Day 12 – Minneapolis and back onto Empire Builder

We had our first night in a hotel in downtown Minneapolis and spent the rest of the following day shopping at the Mall of America. This is apparently the biggest shopping mall in America with an aquarium, indoor theme park, cinema and loads of eating places. We made a really good start on our Christmas shopping there – clothes are so much cheaper over here, especially brands like Hollister and Abercrombie. 

We nipped around on the trams and buses in Minneapolis easily, We have come to the conclusion on this trip that the Americans do do public transport and they do it very well indeed. It’s a shame it is so underused in a lot of places. Fares are cheap and services run frequently. We’ve been really impressed!

We had dinner at Barbette’s Bistro, which was great, classic French food. We headed back to the station to pick up the Empire Builder train again from St Paul/Minneapolis right across to Seattle. This time we booked into a sleeper compartment as we were going to spend 2 days on the train.

Day 13 – Empire Builder part 2

Another great experience of long-distance train journeys in America! We met some really interesting people on the train – a lady going to visit her daughter away at university in Seattle, a few Canadians from Vancouver and people visiting family on the West coast. All meals and drinks were included in our train fare and we ate communally again. We experienced our first ‘hospitality hour’ in the dining car which was a cheese and wine event. I tasted wines from Washington state and even won a bottle on the trivia quiz which I shared with others at dinner. We spent most of the daylight hours travelling through plains, plains and more plains in North Dakota.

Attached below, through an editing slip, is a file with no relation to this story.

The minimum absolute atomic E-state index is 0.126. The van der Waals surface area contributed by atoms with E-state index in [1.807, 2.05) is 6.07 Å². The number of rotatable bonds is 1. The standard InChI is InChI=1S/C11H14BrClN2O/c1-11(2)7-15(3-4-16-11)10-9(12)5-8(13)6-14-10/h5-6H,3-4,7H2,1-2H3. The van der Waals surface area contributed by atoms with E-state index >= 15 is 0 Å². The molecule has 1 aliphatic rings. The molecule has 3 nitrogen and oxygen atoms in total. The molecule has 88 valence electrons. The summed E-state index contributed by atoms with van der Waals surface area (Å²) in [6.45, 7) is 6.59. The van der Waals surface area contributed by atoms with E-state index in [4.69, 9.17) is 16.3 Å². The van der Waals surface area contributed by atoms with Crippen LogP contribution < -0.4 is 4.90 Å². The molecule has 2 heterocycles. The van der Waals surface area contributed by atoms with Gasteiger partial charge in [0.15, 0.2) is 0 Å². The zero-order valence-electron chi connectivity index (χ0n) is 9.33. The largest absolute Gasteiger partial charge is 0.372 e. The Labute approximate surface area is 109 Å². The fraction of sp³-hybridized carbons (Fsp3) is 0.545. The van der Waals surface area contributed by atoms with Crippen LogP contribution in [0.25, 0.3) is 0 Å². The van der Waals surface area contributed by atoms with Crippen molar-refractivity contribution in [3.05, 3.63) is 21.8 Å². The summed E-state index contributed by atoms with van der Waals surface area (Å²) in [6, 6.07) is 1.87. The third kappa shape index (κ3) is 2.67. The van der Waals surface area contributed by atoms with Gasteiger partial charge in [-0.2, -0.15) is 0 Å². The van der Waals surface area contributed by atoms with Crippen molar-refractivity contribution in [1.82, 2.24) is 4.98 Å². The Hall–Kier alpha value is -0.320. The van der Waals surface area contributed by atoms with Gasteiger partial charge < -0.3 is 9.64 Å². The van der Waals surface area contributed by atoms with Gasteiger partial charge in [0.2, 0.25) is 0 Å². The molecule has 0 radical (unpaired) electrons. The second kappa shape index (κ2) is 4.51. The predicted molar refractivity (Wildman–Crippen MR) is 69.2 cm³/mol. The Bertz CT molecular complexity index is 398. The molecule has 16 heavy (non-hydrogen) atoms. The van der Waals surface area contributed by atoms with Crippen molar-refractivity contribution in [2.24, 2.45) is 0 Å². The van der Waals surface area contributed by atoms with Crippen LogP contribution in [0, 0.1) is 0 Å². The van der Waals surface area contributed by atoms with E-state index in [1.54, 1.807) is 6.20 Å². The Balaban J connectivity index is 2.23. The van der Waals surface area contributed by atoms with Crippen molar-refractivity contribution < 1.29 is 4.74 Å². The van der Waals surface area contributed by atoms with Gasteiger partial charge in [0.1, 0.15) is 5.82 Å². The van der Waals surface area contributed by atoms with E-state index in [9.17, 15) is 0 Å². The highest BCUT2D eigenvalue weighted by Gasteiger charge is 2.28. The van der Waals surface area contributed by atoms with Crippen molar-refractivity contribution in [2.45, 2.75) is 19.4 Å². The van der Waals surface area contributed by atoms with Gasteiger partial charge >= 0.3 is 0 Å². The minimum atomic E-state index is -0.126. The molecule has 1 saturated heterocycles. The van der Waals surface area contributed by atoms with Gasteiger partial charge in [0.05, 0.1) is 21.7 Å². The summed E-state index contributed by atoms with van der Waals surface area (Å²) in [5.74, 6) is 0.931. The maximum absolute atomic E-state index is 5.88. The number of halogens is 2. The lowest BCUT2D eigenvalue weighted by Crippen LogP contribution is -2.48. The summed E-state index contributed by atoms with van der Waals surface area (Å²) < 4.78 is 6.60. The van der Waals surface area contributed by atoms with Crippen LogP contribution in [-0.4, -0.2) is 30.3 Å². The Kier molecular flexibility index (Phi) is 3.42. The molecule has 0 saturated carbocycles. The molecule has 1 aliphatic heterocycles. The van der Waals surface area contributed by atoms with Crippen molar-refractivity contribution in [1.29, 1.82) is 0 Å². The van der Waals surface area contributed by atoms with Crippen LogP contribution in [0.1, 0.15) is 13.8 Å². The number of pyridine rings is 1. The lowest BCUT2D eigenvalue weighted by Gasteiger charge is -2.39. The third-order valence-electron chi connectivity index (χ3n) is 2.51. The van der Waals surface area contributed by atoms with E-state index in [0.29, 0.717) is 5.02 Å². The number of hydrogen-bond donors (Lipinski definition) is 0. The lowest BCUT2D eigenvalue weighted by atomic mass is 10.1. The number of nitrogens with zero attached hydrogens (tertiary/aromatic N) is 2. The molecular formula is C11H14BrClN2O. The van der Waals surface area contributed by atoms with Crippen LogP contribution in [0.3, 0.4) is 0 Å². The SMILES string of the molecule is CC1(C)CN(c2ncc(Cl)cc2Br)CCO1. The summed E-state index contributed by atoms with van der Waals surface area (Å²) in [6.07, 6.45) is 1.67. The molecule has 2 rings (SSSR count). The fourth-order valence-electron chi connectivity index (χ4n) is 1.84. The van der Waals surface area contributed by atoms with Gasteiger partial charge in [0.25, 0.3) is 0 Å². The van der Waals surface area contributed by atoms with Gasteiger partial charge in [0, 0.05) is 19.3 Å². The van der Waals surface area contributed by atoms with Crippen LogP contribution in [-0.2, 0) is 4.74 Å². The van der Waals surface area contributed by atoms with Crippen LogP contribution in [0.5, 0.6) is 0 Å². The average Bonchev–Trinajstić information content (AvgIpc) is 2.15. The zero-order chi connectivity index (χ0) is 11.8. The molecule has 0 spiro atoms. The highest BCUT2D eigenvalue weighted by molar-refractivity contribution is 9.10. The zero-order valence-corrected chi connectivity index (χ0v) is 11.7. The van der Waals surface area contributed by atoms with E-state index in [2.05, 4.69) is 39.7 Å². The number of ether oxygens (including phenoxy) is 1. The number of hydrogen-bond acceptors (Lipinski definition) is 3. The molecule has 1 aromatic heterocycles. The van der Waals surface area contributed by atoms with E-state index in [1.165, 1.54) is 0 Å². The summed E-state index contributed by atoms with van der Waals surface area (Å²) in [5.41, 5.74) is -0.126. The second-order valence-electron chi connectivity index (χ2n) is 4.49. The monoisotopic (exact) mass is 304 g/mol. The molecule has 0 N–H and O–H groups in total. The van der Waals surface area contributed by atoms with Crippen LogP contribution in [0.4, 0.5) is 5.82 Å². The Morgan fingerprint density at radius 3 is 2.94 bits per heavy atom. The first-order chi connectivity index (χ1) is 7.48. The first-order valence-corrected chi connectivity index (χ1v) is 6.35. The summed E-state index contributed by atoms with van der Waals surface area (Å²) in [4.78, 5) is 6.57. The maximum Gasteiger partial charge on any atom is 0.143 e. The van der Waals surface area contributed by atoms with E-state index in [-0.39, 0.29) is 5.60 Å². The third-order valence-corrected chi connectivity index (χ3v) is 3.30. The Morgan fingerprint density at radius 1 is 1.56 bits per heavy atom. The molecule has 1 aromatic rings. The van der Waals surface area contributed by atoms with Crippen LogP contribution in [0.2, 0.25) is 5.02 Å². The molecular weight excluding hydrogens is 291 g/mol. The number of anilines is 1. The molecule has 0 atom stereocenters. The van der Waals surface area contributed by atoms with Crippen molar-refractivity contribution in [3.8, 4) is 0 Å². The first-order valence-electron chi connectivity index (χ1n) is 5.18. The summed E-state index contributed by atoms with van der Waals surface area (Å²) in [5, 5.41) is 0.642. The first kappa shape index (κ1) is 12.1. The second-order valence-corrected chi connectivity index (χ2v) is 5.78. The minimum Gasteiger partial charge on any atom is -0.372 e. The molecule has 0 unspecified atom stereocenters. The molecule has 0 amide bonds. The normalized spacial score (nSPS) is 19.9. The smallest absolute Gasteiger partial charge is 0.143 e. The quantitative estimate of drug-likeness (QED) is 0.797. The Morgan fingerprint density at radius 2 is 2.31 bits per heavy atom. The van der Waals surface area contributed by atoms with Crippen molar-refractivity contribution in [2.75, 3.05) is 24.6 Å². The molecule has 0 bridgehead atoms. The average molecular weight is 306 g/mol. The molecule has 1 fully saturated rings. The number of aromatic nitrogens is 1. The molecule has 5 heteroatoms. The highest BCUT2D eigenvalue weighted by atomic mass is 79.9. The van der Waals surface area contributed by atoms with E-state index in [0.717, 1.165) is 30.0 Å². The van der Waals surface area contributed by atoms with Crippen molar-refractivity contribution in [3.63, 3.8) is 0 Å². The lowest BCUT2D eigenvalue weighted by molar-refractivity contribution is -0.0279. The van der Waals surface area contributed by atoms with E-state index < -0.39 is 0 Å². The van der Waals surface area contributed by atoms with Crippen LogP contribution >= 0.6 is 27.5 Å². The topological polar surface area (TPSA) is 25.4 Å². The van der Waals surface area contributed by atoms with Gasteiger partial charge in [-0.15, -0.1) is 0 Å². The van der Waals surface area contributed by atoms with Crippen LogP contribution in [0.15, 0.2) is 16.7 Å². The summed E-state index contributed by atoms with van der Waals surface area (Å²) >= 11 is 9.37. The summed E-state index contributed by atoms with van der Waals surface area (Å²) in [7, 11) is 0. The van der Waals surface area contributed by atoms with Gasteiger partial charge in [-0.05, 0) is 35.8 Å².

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Unfortunately we got to Glacier National Park after dark – one of the bits of the journey we most wanted to see. We laid on the bed in our compartment with the lights off looking at the forests, mountains and stars.

Day 14 – Seattle, WA

We woke up to some of the most stunning scenery yet – the snow-capped mountains, forests and rivers of Washington state. It was really beautiful.

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At breakfast we were seated with a young guy from Lowestoft! He had been working on a farm in North Dakota since April and was travelling for a few days before flying back to London.The train arrived just over an hour late into Seattle’s King Street station – not bad considering the distance it had travelled.

After dumping our luggage at our hotel we explored Pike Place Market. This market is great – lots of craft and food stalls.

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Also the very first Starbucks store is right across the road. Seattle seems to be quite a foodie destination. We had seafood for lunch, sitting out looking across the Puget Sound (the expanse of water along the coast of Seattle). We spent some time exploring the really interesting little shops around the market area and then wandered up to the Seattle Center – the location of the 1962 World Fair where the touch-tone telephone and microwave were first revealed. The monorail still exists to transport people from the downtown area. We went up to the observation deck on the Space Needle just before sunset. The views were incredible! You could see right across the Canada, across to the Olympic mountains and to Mount Rainier in the south. 

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We really like the feel of Seattle so far and it is one of our favourite cities so far. We are looking forward to exploring more tomorrow and are already wishing that we are staying here for longer!

Becca x